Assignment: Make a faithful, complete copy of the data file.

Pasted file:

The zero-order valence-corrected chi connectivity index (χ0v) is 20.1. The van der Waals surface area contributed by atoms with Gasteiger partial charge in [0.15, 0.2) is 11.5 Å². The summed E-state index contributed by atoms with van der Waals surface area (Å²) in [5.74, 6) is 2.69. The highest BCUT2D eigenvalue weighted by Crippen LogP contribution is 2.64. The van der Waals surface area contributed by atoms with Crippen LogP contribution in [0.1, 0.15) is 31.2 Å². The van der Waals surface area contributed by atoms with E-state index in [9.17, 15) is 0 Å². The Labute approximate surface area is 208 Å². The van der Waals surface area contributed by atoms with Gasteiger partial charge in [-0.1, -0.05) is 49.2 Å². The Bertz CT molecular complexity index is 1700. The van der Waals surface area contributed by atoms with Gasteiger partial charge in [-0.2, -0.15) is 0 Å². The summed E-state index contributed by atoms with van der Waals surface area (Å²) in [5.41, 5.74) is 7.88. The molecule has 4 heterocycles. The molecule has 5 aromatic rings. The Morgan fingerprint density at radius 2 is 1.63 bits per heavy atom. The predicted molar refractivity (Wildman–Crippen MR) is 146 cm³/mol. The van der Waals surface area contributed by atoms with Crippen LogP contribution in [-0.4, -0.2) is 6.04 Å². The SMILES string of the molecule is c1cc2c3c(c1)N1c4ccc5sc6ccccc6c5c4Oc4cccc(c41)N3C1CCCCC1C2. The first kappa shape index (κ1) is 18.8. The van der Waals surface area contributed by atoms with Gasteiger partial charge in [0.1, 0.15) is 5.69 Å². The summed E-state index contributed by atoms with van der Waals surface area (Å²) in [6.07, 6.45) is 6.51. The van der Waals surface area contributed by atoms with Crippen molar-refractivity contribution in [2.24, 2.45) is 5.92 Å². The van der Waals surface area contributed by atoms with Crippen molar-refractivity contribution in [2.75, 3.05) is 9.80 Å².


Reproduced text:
The zero-order valence-corrected chi connectivity index (χ0v) is 20.1. The van der Waals surface area contributed by atoms with Gasteiger partial charge in [0.15, 0.2) is 11.5 Å². The summed E-state index contributed by atoms with van der Waals surface area (Å²) in [5.74, 6) is 2.69. The highest BCUT2D eigenvalue weighted by Crippen LogP contribution is 2.64. The van der Waals surface area contributed by atoms with Crippen LogP contribution in [0.1, 0.15) is 31.2 Å². The van der Waals surface area contributed by atoms with E-state index in [9.17, 15) is 0 Å². The Labute approximate surface area is 208 Å². The van der Waals surface area contributed by atoms with Gasteiger partial charge in [-0.1, -0.05) is 49.2 Å². The Bertz CT molecular complexity index is 1700. The van der Waals surface area contributed by atoms with Gasteiger partial charge in [-0.2, -0.15) is 0 Å². The summed E-state index contributed by atoms with van der Waals surface area (Å²) in [5.41, 5.74) is 7.88. The molecule has 4 heterocycles. The molecule has 5 aromatic rings. The Morgan fingerprint density at radius 2 is 1.63 bits per heavy atom. The predicted molar refractivity (Wildman–Crippen MR) is 146 cm³/mol. The van der Waals surface area contributed by atoms with Crippen LogP contribution in [-0.4, -0.2) is 6.04 Å². The SMILES string of the molecule is c1cc2c3c(c1)N1c4ccc5sc6ccccc6c5c4Oc4cccc(c41)N3C1CCCCC1C2. The first kappa shape index (κ1) is 18.8. The van der Waals surface area contributed by atoms with Gasteiger partial charge in [0.1, 0.15) is 5.69 Å². The summed E-state index contributed by atoms with van der Waals surface area (Å²) in [6.07, 6.45) is 6.51. The van der Waals surface area contributed by atoms with Crippen molar-refractivity contribution in [2.24, 2.45) is 5.92 Å². The van der Waals surface area contributed by atoms with Crippen molar-refractivity contribution in [2.75, 3.05) is 9.80 Å².